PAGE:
We’re The Millers
DIRECTED BY: Rawson Marshall Thurber
STARRING: Jennifer Aniston, Jason Sudeikis, Will Poulter, Emma Roberts
IF you crossed National Lampoon’s Vacation with The Hangover, you might breed something like We’re The Millers, an R-rated comedy with a soft heart, a movie for grown-ups that could almost pass for family entertainment. It’s a curious beast. At its best, it’s also one of the funniest films of the summer.
David (Sudeikis) is a small-time pot dealer who winds up in a spot of bother when he goes against his better judgment and tries to be a good citizen. His cash and his merchandise stolen, he’s in serious debt to his big-time supplier (Ed Helms), a man with a soft spot for killer whales. Rather than throw David in the tank, he offers him a chance to make amends. All he has to do is pick up a ‘smidge’ of high-grade marijuana in Mexico and smuggle it back across the border. For his troubles, he’ll even make a few quid.
It’s a dodgy job but David hits on the perfect plan to pull it off. All he needs is a fake happy family, the kind of idiot tourists who never get bothered by the cops.
With various degrees of difficulty, he manages to recruit the new clan – neighbour and foul-mouthed stripper Rose (Aniston), naïve latchkey teenager Kenny (Poulter) and Casey (Roberts), the streetwise homeless girl who got him in this mess in the first place. All that’s needed to round off the illusion is a haircut and a big shiny RV and the ‘Millers’ are ready to roll.
From here on, you know exactly where the movie is going and you know the kind of twists and turns it will take on the way. You know the big deal will go bad, you know the RV will break down and you know that the Millers will cross paths with an even more ‘wacky’ family. You also know that a major bust-up is on the way but that by the time the credits roll, big life lessons will be learned. Director Thurber (Dodgeball) and his committee of screenwriters don’t stray far from the old worn path.
What makes the trip worthwhile, though, are the small and sometimes hilarious surprises that pop up along this familiar route and the performances of an unlikely but irresistibly likeable cast.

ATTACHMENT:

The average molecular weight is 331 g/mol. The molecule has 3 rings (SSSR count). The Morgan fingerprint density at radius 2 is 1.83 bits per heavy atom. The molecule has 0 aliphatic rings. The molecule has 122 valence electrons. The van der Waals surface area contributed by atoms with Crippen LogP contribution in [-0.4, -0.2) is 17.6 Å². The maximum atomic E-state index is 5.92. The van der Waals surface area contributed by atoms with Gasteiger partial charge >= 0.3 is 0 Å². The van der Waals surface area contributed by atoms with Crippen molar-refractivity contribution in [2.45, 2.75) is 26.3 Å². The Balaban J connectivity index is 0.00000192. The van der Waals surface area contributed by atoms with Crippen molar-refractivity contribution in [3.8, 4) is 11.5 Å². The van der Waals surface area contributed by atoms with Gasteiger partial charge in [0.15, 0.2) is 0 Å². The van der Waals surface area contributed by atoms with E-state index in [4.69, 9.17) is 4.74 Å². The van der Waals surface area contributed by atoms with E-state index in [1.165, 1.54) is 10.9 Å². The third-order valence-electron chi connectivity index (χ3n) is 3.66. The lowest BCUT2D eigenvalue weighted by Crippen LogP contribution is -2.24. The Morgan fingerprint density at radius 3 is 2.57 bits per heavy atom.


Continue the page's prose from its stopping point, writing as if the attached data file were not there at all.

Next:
Jennifer Aniston’s filthy language, not to mention that Flashdance routine, may get most of the attention, but her co-stars are more than a match and well worthy of note. Jason Sudeikis made his name on Saturday Night Live and Horrible Bosses and most recently lent his talents to NBC’s promotional advert for their coverage of this season’s Premier League playing Tottenham’s new American head coach, Ted Lasso. It’s funny stuff and he provides many of the laughs here too.
Young Will Poulter makes a big impression as Kenny, not least for a very delicate spider bite and a scene in which he gets kissing lessons from both his sister and his mother, which I reckon makes him unique in screen history. In lesser roles, Nick Offerman and Kathryn Hann are memorable as a pair of wholesome would-be swingers.
We’re The Millers might have been a sharper, edgier comedy if all concerned had been willing to take a few more risks, to push the boat out more often rather than play it safe.
For what it is, though, it’s grand, a nicely entertaining road trip that does what a comedy should, a pleasant surprise at the end of another disappointing summer at the cinema.
In the obligatory closing blooper reel, there’s a nice little joke on Jennifer Aniston. It’s a reminder of where she came from and how far it is from there to the world of a dope-smuggling pole dancer. If nothing else, you don’t get that every week.
DIRECTED BY: Klay Hall
VOICES: Dane Cook, Stacy Keach, Teri Hatcher, Val Kilmer
CARS and its cynical sequel are probably the weakest of Pixar’s animated films but that hasn’t stopped their bosses at Disney from pushing ahead with Cars in The Sky. Or as they like to call it, Planes. In fairness to Pixar, they’ve had nothing to do with the project.
It’s the story of a crop-dusting plane called Dusty (alleged comedian Dane Cook), whose dram is to win the annual round-the-world air race. Not too likely for a workhorse who’d be a tad on the slow side, though Dusty’s biggest issue is his fear of heights, which I’d guess would be unusual in the airplane world.
Not to worry, with WWII veteran fighter plane Skipper (Keach) as his mentor, all obstacles will be overcome and his fellow competitors, an internationall field of ‘hilarious’ ethnic stereotypes, will be left in the 3D dust.
The prospect of massive toy sales was surely the only reason Planes got a cinema release. It was originally intended to go straight to DVD and it’s easy enough to see why. In all respects, it’s well below Disney’s traditional standard and, bar the occasional exciting aerial sequence, it doesn’t belong on the big screen.